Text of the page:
Two women whose daughters were shot dead by gang members are launching a campaign against gun violence.
Marcia Shakespeare hopes to learn from New York's experiences
The mothers of Letisha Shakespeare, 17, and Charlene Ellis, 18, are travelling to New York to see how the problem is tackled there.
In the US they will meet lobby group Women Against Gun Crimes and officials.
Innocent victims Letisha and Charlene were killed while celebrating New Year's Eve in Birmingham.
Letisha's mother, Marcia, and Charlene's mother, Beverley, hope to persuade their community to expose their daughters' killers and put an end to the gang culture.
Charlene's twin sister Sophie and 17-year-old Cheryl Shaw were also injured when they were caught up in a feud between two rival north Birmingham gangs.
The killers have not been caught.
Mrs Shakespeare said she hoped the campaign, Safer Lives Safer
Communities, would make children feel safer when they are on the streets.
The trio's trip is being funded by Disarm, a nation-wide group set up in the wake of the killings.
Mrs Shakespeare said she hoped to learn from the experiences in New York, as "gun crime has been going on a lot longer than it has in England, so they have more knowledge".
During the eight-day visit the women will investigate the city's gang prevention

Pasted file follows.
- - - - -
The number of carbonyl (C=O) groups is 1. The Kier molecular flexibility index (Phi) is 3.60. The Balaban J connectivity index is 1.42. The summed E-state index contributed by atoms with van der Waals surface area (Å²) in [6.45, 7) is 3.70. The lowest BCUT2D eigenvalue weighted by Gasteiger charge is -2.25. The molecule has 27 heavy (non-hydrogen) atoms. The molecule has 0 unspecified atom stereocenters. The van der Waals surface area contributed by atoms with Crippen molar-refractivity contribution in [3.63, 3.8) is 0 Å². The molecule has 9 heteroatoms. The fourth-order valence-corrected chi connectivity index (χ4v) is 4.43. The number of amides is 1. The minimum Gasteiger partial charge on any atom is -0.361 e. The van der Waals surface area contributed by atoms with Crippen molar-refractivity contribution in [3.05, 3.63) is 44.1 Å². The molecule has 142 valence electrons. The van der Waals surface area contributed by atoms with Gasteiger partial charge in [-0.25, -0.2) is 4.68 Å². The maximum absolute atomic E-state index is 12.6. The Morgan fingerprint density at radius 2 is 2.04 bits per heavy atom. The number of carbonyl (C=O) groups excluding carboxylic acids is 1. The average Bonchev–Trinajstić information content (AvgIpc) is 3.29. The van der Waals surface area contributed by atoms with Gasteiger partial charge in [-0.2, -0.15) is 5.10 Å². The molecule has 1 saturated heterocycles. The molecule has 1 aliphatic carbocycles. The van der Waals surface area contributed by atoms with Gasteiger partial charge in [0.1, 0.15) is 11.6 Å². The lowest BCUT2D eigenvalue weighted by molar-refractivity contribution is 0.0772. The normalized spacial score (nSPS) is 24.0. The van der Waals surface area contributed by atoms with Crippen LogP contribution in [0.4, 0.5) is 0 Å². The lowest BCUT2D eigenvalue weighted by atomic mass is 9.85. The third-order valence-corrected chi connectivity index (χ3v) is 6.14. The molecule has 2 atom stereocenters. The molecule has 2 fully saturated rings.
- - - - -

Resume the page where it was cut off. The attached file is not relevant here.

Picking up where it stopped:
and witness care programmes.
They will also be joined in New York by Cheryl's mother, Sandra Thomas, who appealed for the community in Aston, where the shooting happened, to expose the killers.
"If four innocent girls can get shot, that means anybody can get shot," she told BBC Radio 4's Today programme.
At the inauguration of the campaign on Wednesday afternoon, Beverley Thomas said: "We have tried appealing to criminals and gangs to lay their guns down.
"We have tried gun amnesties, but still our children are being gunned down,
still people are dying through the random acts of violence that occur in our
cities and towns.
"This campaign, Safer Lives Safer Communities, is a locally-based campaign
with a national vision - to put an end to the rule of the gun in our cities."
The mothers believe that drugs played a part in the killings.
Mrs Shakespeare said: "A normal person would not just go out there and kill someone for no reason.
"They had to have some form of drugs to do that type of thing."
She said the four teenagers were "innocent girls" who "had full lives ahead of them".
"They did not have anything in relation to any gang members or gun crime or drug abuse."